We are now starting to pay for that recovery. As interest rates rise again, they appear to be at much lower levels than in the 1980s, but they don’t feel it. This is because real (inflation-adjusted) house prices are almost three times what they were in the Thatcher era. Homeowners today have so much more debt that mortgages at 6 per cent interest take up about as much disposable income as they did in 1989, when they crashed prices and forced thousands of people into negative equity, mortgage arrears and repossession.
Dorling says this creates a self-reinforcing risk: people who should be selling up, such as retirees in big houses, will see prices falling and so won’t move. “The biggest squeeze” on housing supply in this country, he says, is not the first-time buyers who have been the focus of so much government policy but a quiet mass of last-time buyers with empty bedrooms. As prices fall, he says, these owners will restrict supply further by “not accepting a fall in house prices – sticking in their three-bed semi when there’s only one person there, because they think it’s worth £50,000 more than it is. Numerically, that is by far the biggest problem.”
This is not an act of selfishness, but rather the reality of the post-2008 economy, where houses have become financial assets rather than goods. The simple laws of supply and demand have ceased to apply, and people have been incentivised to keep an expensive property because it’s their biggest and most dependable asset. In an era of stagnant real wages, the house has become the bank.
“It is part of your retirement, because your pension won’t be enough… it’s the money you’re going to give to your grown-up kids, that will give them their deposit,” Dorling says. This creates a market that is fundamentally irrational. “It’s such a large amount of money, that people aren’t in a position to accept that drop in their perceived wealth… We’re just not ready for a fall that’s a real fall, where it doesn’t return again. And the more we don’t accept the fall, the sharper we make the fall that actually occurs.”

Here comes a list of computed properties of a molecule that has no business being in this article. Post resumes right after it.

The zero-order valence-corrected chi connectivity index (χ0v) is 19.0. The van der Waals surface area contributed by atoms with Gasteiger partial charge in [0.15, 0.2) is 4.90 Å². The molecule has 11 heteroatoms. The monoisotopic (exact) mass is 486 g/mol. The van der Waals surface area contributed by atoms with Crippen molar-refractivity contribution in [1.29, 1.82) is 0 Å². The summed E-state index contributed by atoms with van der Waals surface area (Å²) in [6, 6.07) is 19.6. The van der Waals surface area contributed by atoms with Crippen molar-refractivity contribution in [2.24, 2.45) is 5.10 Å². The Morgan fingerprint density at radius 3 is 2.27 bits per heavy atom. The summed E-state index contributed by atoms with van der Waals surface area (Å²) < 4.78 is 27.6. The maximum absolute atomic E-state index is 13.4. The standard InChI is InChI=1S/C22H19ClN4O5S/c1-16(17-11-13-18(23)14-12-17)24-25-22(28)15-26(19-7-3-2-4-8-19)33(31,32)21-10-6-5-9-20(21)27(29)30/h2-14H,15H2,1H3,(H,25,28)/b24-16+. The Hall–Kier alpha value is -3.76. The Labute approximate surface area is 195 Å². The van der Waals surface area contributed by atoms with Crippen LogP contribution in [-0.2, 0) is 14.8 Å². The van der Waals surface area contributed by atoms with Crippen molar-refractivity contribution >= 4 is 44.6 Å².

[See also: London’s housing crisis is worsening]
But the longer this denial persists, the more serious the risk to the people at the other end of the housing chain: those in need of social housing. Someone in another part of London depends on a wealthy pensioner buying the flat on Ryecotes Mead, because for every 70-year-old holding on to their Victorian three-bed there is a family that can’t leave their two-bed flat, a renter who can’t become a first-time buyer, and a cash-strapped housing association placing tenants in flats with potentially lethal mould and flammable cladding.
“We have more space than we’ve ever had before, more empty bedrooms than we’ve ever had”, says Dorling. The empty rooms in the Victorian three-bed are still in use, not as housing but as assets; the financialised housing market has created more space for money than for people. This situation isn’t a natural upshot of unmanned market forces. Decades of government policy have pursued higher prices: Thatcher created the 1980s boom through the Right to Buy scheme, which sold off 2.2 million council houses to private owners but restricted the supply of new social housing. Gordon Brown preserved tax reliefs for landlords, and pushed the Bank to use QE to keep the 2008 crash at bay without planning for its effects on asset prices.
In 2014, the then chancellor George Osborne gave people the option to withdraw money from their pensions at 55, meaning that in a rising market, becoming a landlord was for many still the most obvious investment. Osborne also introduced Help to Buy, a £29bn programme of loans that, according to the House of Lords Built Environment Committee, unnecessarily inflated the market.